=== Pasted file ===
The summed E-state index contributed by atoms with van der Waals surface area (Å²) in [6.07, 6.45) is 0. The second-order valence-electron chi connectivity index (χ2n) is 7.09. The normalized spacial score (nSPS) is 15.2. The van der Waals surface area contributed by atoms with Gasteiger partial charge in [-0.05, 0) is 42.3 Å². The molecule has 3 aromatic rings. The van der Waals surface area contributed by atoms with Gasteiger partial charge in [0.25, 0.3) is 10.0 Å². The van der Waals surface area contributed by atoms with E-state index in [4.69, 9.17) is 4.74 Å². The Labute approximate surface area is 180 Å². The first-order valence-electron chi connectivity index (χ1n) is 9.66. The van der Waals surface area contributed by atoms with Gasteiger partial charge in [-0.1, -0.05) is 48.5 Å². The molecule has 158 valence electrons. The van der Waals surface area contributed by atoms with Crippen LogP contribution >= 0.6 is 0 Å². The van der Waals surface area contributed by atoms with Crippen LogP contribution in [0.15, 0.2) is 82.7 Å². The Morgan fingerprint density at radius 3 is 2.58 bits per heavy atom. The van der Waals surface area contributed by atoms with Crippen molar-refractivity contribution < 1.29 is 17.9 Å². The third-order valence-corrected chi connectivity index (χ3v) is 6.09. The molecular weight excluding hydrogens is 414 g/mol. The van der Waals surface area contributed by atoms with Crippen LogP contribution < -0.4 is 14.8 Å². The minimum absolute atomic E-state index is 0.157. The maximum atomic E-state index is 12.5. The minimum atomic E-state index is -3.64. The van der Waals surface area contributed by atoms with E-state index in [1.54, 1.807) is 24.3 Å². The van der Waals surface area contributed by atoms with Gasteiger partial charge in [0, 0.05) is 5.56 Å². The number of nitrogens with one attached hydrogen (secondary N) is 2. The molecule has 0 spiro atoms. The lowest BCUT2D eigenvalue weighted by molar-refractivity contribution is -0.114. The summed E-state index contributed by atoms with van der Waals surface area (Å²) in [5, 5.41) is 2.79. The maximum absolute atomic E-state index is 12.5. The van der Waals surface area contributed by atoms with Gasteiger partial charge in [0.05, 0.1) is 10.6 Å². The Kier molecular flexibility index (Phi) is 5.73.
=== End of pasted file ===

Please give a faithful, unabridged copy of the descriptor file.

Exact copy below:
The summed E-state index contributed by atoms with van der Waals surface area (Å²) in [6.07, 6.45) is 0. The second-order valence-electron chi connectivity index (χ2n) is 7.09. The normalized spacial score (nSPS) is 15.2. The van der Waals surface area contributed by atoms with Gasteiger partial charge in [-0.05, 0) is 42.3 Å². The molecule has 3 aromatic rings. The van der Waals surface area contributed by atoms with Gasteiger partial charge in [0.25, 0.3) is 10.0 Å². The van der Waals surface area contributed by atoms with E-state index in [4.69, 9.17) is 4.74 Å². The Labute approximate surface area is 180 Å². The first-order valence-electron chi connectivity index (χ1n) is 9.66. The van der Waals surface area contributed by atoms with Gasteiger partial charge in [-0.1, -0.05) is 48.5 Å². The molecule has 158 valence electrons. The van der Waals surface area contributed by atoms with Crippen LogP contribution >= 0.6 is 0 Å². The van der Waals surface area contributed by atoms with Crippen LogP contribution in [0.15, 0.2) is 82.7 Å². The Morgan fingerprint density at radius 3 is 2.58 bits per heavy atom. The van der Waals surface area contributed by atoms with Crippen molar-refractivity contribution < 1.29 is 17.9 Å². The third-order valence-corrected chi connectivity index (χ3v) is 6.09. The molecular weight excluding hydrogens is 414 g/mol. The van der Waals surface area contributed by atoms with Crippen LogP contribution < -0.4 is 14.8 Å². The minimum absolute atomic E-state index is 0.157. The maximum atomic E-state index is 12.5. The minimum atomic E-state index is -3.64. The van der Waals surface area contributed by atoms with E-state index in [1.54, 1.807) is 24.3 Å². The van der Waals surface area contributed by atoms with Gasteiger partial charge in [0, 0.05) is 5.56 Å². The number of nitrogens with one attached hydrogen (secondary N) is 2. The molecule has 0 spiro atoms. The lowest BCUT2D eigenvalue weighted by molar-refractivity contribution is -0.114. The summed E-state index contributed by atoms with van der Waals surface area (Å²) in [5, 5.41) is 2.79. The maximum absolute atomic E-state index is 12.5. The van der Waals surface area contributed by atoms with Gasteiger partial charge in [0.05, 0.1) is 10.6 Å². The Kier molecular flexibility index (Phi) is 5.73.